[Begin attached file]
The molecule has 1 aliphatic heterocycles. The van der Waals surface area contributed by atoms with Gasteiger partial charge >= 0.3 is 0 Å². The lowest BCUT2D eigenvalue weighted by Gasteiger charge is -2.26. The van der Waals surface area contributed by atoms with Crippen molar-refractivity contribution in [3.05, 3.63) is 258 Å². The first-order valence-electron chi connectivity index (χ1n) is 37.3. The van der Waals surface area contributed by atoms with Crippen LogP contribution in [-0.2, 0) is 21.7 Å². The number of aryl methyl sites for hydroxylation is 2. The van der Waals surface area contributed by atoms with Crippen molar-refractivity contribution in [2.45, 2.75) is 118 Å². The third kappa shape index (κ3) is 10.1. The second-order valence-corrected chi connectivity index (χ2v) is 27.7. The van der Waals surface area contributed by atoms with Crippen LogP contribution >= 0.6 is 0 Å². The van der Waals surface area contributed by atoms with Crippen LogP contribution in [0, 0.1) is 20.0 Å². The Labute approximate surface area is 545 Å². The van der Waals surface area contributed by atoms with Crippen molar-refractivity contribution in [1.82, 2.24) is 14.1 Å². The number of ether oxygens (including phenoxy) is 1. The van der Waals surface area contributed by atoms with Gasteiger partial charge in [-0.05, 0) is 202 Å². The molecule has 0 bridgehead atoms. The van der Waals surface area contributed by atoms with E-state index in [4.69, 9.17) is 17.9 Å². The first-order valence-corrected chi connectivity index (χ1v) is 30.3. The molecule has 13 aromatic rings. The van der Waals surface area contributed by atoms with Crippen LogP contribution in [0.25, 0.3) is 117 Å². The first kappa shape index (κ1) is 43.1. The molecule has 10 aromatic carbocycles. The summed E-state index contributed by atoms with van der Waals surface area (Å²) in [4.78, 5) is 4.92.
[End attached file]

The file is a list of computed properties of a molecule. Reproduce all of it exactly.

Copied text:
The molecule has 1 aliphatic heterocycles. The van der Waals surface area contributed by atoms with Gasteiger partial charge >= 0.3 is 0 Å². The lowest BCUT2D eigenvalue weighted by Gasteiger charge is -2.26. The van der Waals surface area contributed by atoms with Crippen molar-refractivity contribution in [3.05, 3.63) is 258 Å². The first-order valence-electron chi connectivity index (χ1n) is 37.3. The van der Waals surface area contributed by atoms with Crippen LogP contribution in [-0.2, 0) is 21.7 Å². The number of aryl methyl sites for hydroxylation is 2. The van der Waals surface area contributed by atoms with Crippen molar-refractivity contribution in [2.45, 2.75) is 118 Å². The third kappa shape index (κ3) is 10.1. The second-order valence-corrected chi connectivity index (χ2v) is 27.7. The van der Waals surface area contributed by atoms with Crippen LogP contribution >= 0.6 is 0 Å². The van der Waals surface area contributed by atoms with Crippen LogP contribution in [0, 0.1) is 20.0 Å². The Labute approximate surface area is 545 Å². The van der Waals surface area contributed by atoms with Crippen molar-refractivity contribution in [1.82, 2.24) is 14.1 Å². The number of ether oxygens (including phenoxy) is 1. The van der Waals surface area contributed by atoms with Gasteiger partial charge in [-0.05, 0) is 202 Å². The molecule has 0 bridgehead atoms. The van der Waals surface area contributed by atoms with E-state index in [4.69, 9.17) is 17.9 Å². The first-order valence-corrected chi connectivity index (χ1v) is 30.3. The molecule has 13 aromatic rings. The van der Waals surface area contributed by atoms with Crippen LogP contribution in [0.25, 0.3) is 117 Å². The first kappa shape index (κ1) is 43.1. The molecule has 10 aromatic carbocycles. The summed E-state index contributed by atoms with van der Waals surface area (Å²) in [4.78, 5) is 4.92.